There is much disappointment among women who supported the CPI(M) in Kerala and participated actively in the anti-Hindutva Women’s Wall on January 1. The overwhelming participation of women in this mass demonstration made news across the world — despite the organising of the event being gendered in an all-too-familiar way.

Women handled the gruelling part of mobilising support on the ground, while all-male committees took the crucial decisions. Women’s rights enthusiasts and feminists independent of the CPI(M) had hoped this would bind the party to a moral commitment to fair representation of women as candidates in the upcoming parliamentary elections. The CPI(M) list not only dashed their hopes, it also revealed the leadership’s utter contempt for the women who staunchly supported them.

The critical women’s rights voice in Malayalam cinema, the Women in Cinema Collective (WCC), had ardently supported chief minister Pinarayi Vijayan’s call for the Women’s Wall — an initiative that he claimed was in support of the values of the ‘Kerala Renaissance’. Leading members of the WCC were prominent faces of the campaign.

Few, however, found it problematic that the massive demonstration had sought to merely utilise women’s bodies without offering them any decision--making role in anti-Hindutva campaigns. Nor were they bothered by the lack of clarity on the so-called ‘Renaissance values’ that were to be espoused in the campaign. But then they probably felt that standing with the CPI(M) in this moment of crisis was crucial to securing their ends. Early last month, it appeared the move had worked, when finance minister TM Thomas Isaac announced an allocation of ₹3 crore for women film-makers. The unprecedented move was much welcomed, given that the leading voices of the WCC are being subjected to a silent boycott and denied work in the industry.

I, however, had other reasons to vehemently oppose the way the Women’s Wall was organised. My discomfort was viscerally related to my life-experience as a survivor of domestic violence.

When I look back now, after putting up with domestic abuse for years and finally escaping it, I can see with clarity the astonishing number of times one had quietly complied with orders, just stood in line silently on occasions which involved a man’s prestige or honour. It was done with the feeling that the show of submission would stop the violence and the abusive control; that somehow, this would convince him that one was really, truly on his side in moments he needed support. Further, it was done with the heartbreaking, poignant hope for recognition: That he might come to love and value one, that he would finally see that one is worth his affection, and that one’s needs should be addressed lovingly and respectfully.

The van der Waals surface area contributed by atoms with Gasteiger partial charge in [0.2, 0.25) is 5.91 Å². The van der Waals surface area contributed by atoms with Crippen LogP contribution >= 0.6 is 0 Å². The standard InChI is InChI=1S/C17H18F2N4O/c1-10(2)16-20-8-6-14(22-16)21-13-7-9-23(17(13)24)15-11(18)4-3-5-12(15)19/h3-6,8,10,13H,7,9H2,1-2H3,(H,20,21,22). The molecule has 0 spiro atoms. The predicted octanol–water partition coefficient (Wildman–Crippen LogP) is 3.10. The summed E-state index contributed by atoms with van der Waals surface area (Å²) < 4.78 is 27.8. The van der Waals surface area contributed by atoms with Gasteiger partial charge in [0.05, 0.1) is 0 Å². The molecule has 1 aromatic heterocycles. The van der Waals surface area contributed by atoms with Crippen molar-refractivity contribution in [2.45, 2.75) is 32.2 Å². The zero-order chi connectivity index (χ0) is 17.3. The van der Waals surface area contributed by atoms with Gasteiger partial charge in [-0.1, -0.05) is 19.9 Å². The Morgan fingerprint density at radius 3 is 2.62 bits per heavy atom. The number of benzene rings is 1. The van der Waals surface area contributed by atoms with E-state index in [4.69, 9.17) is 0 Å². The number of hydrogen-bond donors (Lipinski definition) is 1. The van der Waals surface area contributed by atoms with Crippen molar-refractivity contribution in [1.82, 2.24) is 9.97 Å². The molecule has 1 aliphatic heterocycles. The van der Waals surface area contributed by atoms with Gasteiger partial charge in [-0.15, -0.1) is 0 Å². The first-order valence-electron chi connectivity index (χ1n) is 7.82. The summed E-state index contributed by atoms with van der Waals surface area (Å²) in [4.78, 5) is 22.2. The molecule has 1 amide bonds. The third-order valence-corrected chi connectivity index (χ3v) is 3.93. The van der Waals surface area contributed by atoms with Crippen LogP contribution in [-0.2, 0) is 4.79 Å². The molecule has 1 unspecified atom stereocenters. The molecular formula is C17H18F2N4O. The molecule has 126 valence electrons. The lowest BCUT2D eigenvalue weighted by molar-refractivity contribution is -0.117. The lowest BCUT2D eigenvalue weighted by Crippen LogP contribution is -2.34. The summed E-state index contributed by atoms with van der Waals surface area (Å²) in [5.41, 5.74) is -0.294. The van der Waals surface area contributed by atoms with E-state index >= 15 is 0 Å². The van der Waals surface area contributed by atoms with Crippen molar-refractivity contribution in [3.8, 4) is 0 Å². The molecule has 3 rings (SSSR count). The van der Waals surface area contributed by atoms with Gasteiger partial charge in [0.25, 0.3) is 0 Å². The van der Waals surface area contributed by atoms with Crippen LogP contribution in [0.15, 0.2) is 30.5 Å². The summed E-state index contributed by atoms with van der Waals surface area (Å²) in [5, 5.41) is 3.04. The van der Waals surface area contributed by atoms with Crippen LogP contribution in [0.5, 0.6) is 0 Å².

This illusion has made millions of women, including myself, persist in abusive and violent relationships for far too long.

I realise that this is often the mode in which women relate to the state or its powerful constituents, especially the political Left. In Kerala, the relationship women who value a public life have with the CPI(M) is an abusive one — here they suffer violence, rarely complain, and often justify the ill-treatment; it is one in which the CPI(M) comes back to the women after a spell of abuse with sweet words and plenty of promises, only to go back to the abusive mode again. Women keep hoping that with its progressive credentials and promises of equality and democracy, the Left will treat their demands deferentially. They make compromises that seem outrageous to those outside this vicious circle of domination and submissiveness, and justify them too.

By now, Kerala budgets are notorious for making untenable promises, but then abusers are rarely committed to the promises they make to the abused. Am I surprised that Innocent, the infamous leader of the film industry association AMMA, which has spared no effort in defaming WCC, is on the CPI(M) candidate list? No. Because I know too well how abusers really do not care for the dignity of the abused. It is time women’s organisations in Kerala understood that they are the abused and that no amount of nicety will end it.


J Devika


J Devika is a historian and critic based in Thiruvananthapuram